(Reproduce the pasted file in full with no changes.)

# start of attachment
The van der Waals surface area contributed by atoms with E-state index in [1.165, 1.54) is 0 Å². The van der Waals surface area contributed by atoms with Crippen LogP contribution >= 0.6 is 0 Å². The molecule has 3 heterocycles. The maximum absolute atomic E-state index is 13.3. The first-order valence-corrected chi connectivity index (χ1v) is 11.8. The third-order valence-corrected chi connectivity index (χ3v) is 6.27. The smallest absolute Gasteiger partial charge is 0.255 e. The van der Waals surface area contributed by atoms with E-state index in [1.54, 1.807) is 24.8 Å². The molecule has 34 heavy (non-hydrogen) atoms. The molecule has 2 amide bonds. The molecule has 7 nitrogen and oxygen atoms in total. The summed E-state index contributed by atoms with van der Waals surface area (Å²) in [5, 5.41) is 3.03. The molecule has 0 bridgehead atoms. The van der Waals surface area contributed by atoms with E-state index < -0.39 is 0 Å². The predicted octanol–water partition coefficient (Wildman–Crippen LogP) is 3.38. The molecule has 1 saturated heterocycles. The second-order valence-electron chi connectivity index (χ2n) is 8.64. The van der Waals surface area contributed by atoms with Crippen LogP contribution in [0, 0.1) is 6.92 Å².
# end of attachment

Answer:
The van der Waals surface area contributed by atoms with E-state index in [1.165, 1.54) is 0 Å². The van der Waals surface area contributed by atoms with Crippen LogP contribution >= 0.6 is 0 Å². The molecule has 3 heterocycles. The maximum absolute atomic E-state index is 13.3. The first-order valence-corrected chi connectivity index (χ1v) is 11.8. The third-order valence-corrected chi connectivity index (χ3v) is 6.27. The smallest absolute Gasteiger partial charge is 0.255 e. The van der Waals surface area contributed by atoms with E-state index in [1.54, 1.807) is 24.8 Å². The molecule has 34 heavy (non-hydrogen) atoms. The molecule has 2 amide bonds. The molecule has 7 nitrogen and oxygen atoms in total. The summed E-state index contributed by atoms with van der Waals surface area (Å²) in [5, 5.41) is 3.03. The molecule has 0 bridgehead atoms. The van der Waals surface area contributed by atoms with E-state index < -0.39 is 0 Å². The predicted octanol–water partition coefficient (Wildman–Crippen LogP) is 3.38. The molecule has 1 saturated heterocycles. The second-order valence-electron chi connectivity index (χ2n) is 8.64. The van der Waals surface area contributed by atoms with Crippen LogP contribution in [0, 0.1) is 6.92 Å².